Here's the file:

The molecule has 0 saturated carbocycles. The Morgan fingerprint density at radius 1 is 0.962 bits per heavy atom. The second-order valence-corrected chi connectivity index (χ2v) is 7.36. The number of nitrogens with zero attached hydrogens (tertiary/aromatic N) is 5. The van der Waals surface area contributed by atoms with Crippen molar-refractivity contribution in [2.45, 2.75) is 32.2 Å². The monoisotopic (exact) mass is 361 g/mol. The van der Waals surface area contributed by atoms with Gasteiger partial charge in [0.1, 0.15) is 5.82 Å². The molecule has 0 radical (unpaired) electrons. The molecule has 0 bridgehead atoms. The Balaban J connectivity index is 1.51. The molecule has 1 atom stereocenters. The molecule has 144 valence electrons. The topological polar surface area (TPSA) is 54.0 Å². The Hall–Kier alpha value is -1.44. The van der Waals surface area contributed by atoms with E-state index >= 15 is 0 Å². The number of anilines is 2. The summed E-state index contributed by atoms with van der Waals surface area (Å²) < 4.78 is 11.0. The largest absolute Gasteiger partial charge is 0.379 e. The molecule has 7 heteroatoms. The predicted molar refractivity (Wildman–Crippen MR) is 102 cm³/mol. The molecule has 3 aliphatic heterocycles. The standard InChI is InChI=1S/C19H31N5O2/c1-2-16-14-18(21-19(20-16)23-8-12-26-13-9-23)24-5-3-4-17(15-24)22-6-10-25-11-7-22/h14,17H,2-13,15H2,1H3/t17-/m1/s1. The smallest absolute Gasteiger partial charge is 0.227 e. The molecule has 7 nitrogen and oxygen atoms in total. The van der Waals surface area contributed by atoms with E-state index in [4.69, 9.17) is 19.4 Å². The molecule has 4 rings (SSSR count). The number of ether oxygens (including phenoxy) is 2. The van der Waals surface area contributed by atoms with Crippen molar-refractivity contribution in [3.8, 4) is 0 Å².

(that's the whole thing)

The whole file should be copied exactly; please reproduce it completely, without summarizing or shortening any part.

The molecule has 0 saturated carbocycles. The Morgan fingerprint density at radius 1 is 0.962 bits per heavy atom. The second-order valence-corrected chi connectivity index (χ2v) is 7.36. The number of nitrogens with zero attached hydrogens (tertiary/aromatic N) is 5. The van der Waals surface area contributed by atoms with Crippen molar-refractivity contribution in [2.45, 2.75) is 32.2 Å². The monoisotopic (exact) mass is 361 g/mol. The van der Waals surface area contributed by atoms with Gasteiger partial charge in [0.1, 0.15) is 5.82 Å². The molecule has 0 radical (unpaired) electrons. The molecule has 0 bridgehead atoms. The Balaban J connectivity index is 1.51. The molecule has 1 atom stereocenters. The molecule has 144 valence electrons. The topological polar surface area (TPSA) is 54.0 Å². The Hall–Kier alpha value is -1.44. The van der Waals surface area contributed by atoms with E-state index >= 15 is 0 Å². The number of anilines is 2. The summed E-state index contributed by atoms with van der Waals surface area (Å²) < 4.78 is 11.0. The largest absolute Gasteiger partial charge is 0.379 e. The molecule has 7 heteroatoms. The predicted molar refractivity (Wildman–Crippen MR) is 102 cm³/mol. The molecule has 3 aliphatic heterocycles. The standard InChI is InChI=1S/C19H31N5O2/c1-2-16-14-18(21-19(20-16)23-8-12-26-13-9-23)24-5-3-4-17(15-24)22-6-10-25-11-7-22/h14,17H,2-13,15H2,1H3/t17-/m1/s1. The smallest absolute Gasteiger partial charge is 0.227 e. The molecule has 7 nitrogen and oxygen atoms in total. The van der Waals surface area contributed by atoms with E-state index in [4.69, 9.17) is 19.4 Å². The molecule has 4 rings (SSSR count). The number of ether oxygens (including phenoxy) is 2. The van der Waals surface area contributed by atoms with Crippen molar-refractivity contribution in [3.8, 4) is 0 Å².